Biography of Lascelles Abercrombie (1881-1938)

Poet, playwright, literary critic and University Professor British born in Ashton-upon-Mersey on January 9, 1881 and died in London on October 27, 1938. Author of a brilliant essayist and literary production that progresses, with rigour and sensitivity, by the most varied genres, was one of the writers of the English at the beginning of the 20th century that remained faithful to the literary tradition of the Victorian period, and exerted a remarkable influence among their colleagues, both by his work of creation and his acute observations of theoretical.

Driven a pronounced scientific vocation in his early youth, Lascelles Abercrombie attended college of science at the University of Manchester, although it was soon devoted fully to literary writing. Under the obvious influence of the 19th century poet Robert Browning (1812-1889), began to frequent trade with the muses and became known as writer through a collection of poems entitled Interludes and Poems (1908), directorial debut, has been received with enthusiasm by critics and readers, putting highlight his tendency to conserve some of the thematic and formal models of the recent past, as, for example, the dialogue structure of some poetic compositions. Subsequently, his poetry was evolving toward philosophical contents of great metaphysical depth and sharp stylistic complexity, which resulted in a certain darkness to the average reader of his time. These difficulties, which included Lascelles Abercrombie in the Group of the so-called "Georgian Poets", remained patent in their following poetical deliveries, collected at the end of the 1920s in a poetry book titled Twelve idyls and other poems (twelve idylls and other poems, 1912).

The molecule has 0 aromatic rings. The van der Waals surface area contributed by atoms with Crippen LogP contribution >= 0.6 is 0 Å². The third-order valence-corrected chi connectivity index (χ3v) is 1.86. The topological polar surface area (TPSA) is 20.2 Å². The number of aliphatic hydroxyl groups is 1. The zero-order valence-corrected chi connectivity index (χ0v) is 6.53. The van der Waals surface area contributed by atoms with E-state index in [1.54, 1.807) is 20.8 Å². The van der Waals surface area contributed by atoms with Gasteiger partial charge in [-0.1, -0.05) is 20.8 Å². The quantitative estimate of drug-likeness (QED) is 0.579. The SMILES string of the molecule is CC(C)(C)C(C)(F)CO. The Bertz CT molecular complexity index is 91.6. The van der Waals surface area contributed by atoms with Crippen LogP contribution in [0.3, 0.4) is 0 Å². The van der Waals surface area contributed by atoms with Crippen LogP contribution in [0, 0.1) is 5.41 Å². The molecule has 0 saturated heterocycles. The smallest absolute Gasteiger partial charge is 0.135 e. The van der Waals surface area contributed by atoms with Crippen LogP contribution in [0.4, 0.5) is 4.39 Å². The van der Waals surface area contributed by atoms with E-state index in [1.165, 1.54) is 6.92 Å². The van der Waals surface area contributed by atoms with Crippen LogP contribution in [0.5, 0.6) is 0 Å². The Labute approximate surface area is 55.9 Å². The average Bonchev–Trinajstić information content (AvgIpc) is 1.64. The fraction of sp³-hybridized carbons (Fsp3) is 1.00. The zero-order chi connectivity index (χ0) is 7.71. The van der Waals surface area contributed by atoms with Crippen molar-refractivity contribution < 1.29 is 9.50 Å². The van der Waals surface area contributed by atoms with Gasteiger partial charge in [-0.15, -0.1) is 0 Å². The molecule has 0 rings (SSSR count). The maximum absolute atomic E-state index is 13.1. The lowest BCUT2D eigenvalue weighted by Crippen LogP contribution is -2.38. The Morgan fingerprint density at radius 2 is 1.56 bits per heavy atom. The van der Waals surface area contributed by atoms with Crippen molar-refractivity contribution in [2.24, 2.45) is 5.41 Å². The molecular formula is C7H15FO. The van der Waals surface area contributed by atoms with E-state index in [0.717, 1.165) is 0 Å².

In his role as dramatic author, Ashton-upon-Mersey writer won fame and literary prestige for some works so applauded by the audience of its time as Deborah (1913), and as held by the English theatre critics as The Sale of Saint Thomas (the sale of Saint Thomas, 1911). However, it is nowadays best known and valued for their brilliant contributions to the literary theory of the time, in some critical essays as relevant as Thomas Hardy (1912), Speculative dialogues (speculative dialogues, 1913) - work in the Abercrombie exposes some fundamental issues to understand his own conception of the poetic fact - Theory of Art (theory of art, 1922) - prolific collection of studies on contemporary aesthetics -, and Poetry, Its Music and Meaning (1932) - compendium of intense critical and theoretical work that greatly influenced much of creators and artists of his time.